Oracle VM 2.2 New Feature: CPU Scheduling Priority and Cap

One of the new features in Oracle VM 2.2 is the ability to set virtual CPU scheduling priority and cap per VM from Oracle VM Manager, which enables you to control access to CPU between multiple virtual machines to align with your IT/business priorities. With this enhancement, users can now control the Quality of Service (QoS) for CPU, network, and disk I/O through the intuitive Oracle VM Manager browser interface.

You log into Oracle VM Manager, then proceed to configure the VMs.


Scheduling Priority -- You can select High (100), Intermediate (50), or Low (1) priority for the virtual CPUs. You can also enter a custom priority by selecting Customize and entering a value out of 100 in the text area. If more than one virtual machine is running on the same managed node, use the Priority setting to give highest priority to one virtual machine, and less (or equal) priority to others. Priority levels determine which virtual machine is allowed to run first, in the event two or more are contending for the same physical processors. 

Scheduling Cap -- The cap optionally fixes the maximum amount (percentage) of CPU that can be consumed by the virtual machines, even if the host has idle CPU cycles. Use the cap to keep low priority virtual machines from consuming too many cycles on a node. You can select a High (100%), Intermediate (50%), or Low (10%) percentage of scheduled time for the virtual CPUs. You can also enter a custom percentage by selecting Customize and entering a percentage in the text area.

If you are using Oracle VM 2.1.2 or 2.1.5, you've had the I/O resource management features - setting bandwidth cap for each virtual network interface and prioritizing the virtual disks.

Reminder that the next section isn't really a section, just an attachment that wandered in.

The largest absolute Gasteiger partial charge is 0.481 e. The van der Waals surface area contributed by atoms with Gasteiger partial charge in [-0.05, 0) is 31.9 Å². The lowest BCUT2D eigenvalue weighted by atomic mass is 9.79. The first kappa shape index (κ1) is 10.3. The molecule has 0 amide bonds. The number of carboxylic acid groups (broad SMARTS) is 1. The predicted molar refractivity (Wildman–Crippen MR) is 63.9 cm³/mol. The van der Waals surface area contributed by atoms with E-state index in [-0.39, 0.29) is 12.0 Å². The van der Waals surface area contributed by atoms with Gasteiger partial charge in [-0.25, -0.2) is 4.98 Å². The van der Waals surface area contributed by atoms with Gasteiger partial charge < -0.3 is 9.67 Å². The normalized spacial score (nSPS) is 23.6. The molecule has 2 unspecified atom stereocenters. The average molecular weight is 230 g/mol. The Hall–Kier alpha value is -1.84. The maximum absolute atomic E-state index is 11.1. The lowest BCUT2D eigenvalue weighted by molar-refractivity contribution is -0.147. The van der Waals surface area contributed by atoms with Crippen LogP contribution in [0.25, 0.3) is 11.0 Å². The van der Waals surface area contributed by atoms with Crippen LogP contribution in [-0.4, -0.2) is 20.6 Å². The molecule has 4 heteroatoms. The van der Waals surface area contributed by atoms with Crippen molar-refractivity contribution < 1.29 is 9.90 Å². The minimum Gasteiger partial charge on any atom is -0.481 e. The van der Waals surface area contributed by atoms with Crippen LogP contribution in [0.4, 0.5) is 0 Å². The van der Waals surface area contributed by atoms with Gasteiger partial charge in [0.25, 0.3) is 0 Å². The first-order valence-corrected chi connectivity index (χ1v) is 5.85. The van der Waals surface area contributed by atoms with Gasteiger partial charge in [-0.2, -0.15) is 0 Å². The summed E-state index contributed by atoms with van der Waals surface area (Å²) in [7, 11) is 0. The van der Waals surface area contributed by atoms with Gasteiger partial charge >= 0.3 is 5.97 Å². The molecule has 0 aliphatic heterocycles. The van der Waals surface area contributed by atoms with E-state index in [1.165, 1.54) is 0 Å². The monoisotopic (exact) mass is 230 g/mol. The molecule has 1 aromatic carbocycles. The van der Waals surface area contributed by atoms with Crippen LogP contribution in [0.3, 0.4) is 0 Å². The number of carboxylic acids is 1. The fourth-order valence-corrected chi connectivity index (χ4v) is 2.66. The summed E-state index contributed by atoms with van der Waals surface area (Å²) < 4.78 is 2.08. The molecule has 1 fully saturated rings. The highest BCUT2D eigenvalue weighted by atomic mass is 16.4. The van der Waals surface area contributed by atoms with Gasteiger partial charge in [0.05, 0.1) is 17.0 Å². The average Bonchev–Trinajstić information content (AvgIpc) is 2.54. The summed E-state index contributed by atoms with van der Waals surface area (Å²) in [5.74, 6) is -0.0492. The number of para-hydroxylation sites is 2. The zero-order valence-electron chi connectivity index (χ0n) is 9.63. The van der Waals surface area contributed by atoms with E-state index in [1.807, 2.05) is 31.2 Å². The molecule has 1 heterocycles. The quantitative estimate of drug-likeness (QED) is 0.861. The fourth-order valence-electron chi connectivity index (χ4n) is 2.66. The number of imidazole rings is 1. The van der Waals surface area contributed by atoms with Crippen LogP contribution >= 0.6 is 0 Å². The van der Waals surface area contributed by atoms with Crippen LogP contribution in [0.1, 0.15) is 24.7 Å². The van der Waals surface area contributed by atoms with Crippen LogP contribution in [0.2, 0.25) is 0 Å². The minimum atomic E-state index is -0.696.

With network I/O traffic management, you can set bandwidth cap for each virtual network interface. All the virtual network interfaces (VIFs) share the physical network interface card (NIC) to communicate with the outside. If you have several VIFs, and you want to control how much bandwidth is granted to each VIF, you can configure the rate limit from Oracle VM Manager. The network traffic through the virtual network interface will not exceed the limit. The change will take effect without restart.


With storage I/O prioritization, you can also prioritize the virtual disk and enable disk priority, and select an appropriate priority class. The priority class ranges from 0 to 7. The priority class 0 has the highest priority, and 7 the lowest. Rather than being confined to a particular virtual machine, the priority of a virtual disk is global on the entire Oracle VM Server. Virtual disks of the same priority class take the same priority on the Oracle VM Server, even if they belong to different virtual machines.


CPU scheduling priority and cap along with I/O resource management features help assure that the CPU and I/O bandwidth usage are being used according to the priorities you want them to be. For more information about Oracle VM, please refer to the following resources:


Hi, the cpu capping is a very good start. Let me ask you one thing I've already asked at some oracle roadshow of last with little success. I had waited till the talk was over because it was a little off-topic, but the speaker, well, didn't know that much of oracle vm to understand what I mean. for service provider (and db hosting) scenarios it would be great to offer both capping and a "burstability", that means, a temporary, accountable allowing exceeding of the allocated ressources. i.e. your internet bandwidth might be guaranteed at 100Mbit/s and be burstable (if uplink has spare capacity and you haven't already been at that speed for days) to 200Mbit/s. This would allow a better (over?)provisioning of ressources and so on, but I'm yet to see someone thinking about it in Xen. I bet the big iron vm systems have it :)

Posted by darkfader on December 18, 2009 at 10:18 PM PST #

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